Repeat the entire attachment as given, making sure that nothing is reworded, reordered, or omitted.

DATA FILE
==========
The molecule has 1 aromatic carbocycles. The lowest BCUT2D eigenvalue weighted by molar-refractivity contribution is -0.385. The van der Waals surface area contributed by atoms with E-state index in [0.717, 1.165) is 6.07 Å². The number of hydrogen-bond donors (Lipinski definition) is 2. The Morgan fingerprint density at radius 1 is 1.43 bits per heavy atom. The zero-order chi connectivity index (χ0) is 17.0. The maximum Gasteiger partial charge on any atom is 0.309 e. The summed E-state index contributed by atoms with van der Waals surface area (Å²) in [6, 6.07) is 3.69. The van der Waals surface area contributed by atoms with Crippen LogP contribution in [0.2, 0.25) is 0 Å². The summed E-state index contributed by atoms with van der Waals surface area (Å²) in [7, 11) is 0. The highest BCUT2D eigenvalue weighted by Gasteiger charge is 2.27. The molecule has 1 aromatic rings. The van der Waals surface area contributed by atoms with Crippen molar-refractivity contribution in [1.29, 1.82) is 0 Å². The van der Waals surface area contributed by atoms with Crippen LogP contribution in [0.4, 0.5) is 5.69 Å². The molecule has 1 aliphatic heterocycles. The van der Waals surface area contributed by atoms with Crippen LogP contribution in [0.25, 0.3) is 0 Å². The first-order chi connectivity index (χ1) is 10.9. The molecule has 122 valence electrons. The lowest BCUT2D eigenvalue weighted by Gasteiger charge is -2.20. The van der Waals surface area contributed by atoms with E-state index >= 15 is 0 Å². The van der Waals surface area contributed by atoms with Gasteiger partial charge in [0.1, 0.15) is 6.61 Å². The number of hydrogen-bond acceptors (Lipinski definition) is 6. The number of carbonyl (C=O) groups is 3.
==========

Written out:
The molecule has 1 aromatic carbocycles. The lowest BCUT2D eigenvalue weighted by molar-refractivity contribution is -0.385. The van der Waals surface area contributed by atoms with E-state index in [0.717, 1.165) is 6.07 Å². The number of hydrogen-bond donors (Lipinski definition) is 2. The Morgan fingerprint density at radius 1 is 1.43 bits per heavy atom. The zero-order chi connectivity index (χ0) is 17.0. The maximum Gasteiger partial charge on any atom is 0.309 e. The summed E-state index contributed by atoms with van der Waals surface area (Å²) in [6, 6.07) is 3.69. The van der Waals surface area contributed by atoms with Crippen LogP contribution in [0.2, 0.25) is 0 Å². The summed E-state index contributed by atoms with van der Waals surface area (Å²) in [7, 11) is 0. The highest BCUT2D eigenvalue weighted by Gasteiger charge is 2.27. The molecule has 1 aromatic rings. The van der Waals surface area contributed by atoms with Crippen molar-refractivity contribution in [1.29, 1.82) is 0 Å². The van der Waals surface area contributed by atoms with Crippen LogP contribution in [0.4, 0.5) is 5.69 Å². The molecule has 1 aliphatic heterocycles. The van der Waals surface area contributed by atoms with Crippen LogP contribution in [0.25, 0.3) is 0 Å². The first-order chi connectivity index (χ1) is 10.9. The molecule has 122 valence electrons. The lowest BCUT2D eigenvalue weighted by Gasteiger charge is -2.20. The van der Waals surface area contributed by atoms with E-state index >= 15 is 0 Å². The van der Waals surface area contributed by atoms with Gasteiger partial charge in [0.1, 0.15) is 6.61 Å². The number of hydrogen-bond acceptors (Lipinski definition) is 6. The number of carbonyl (C=O) groups is 3.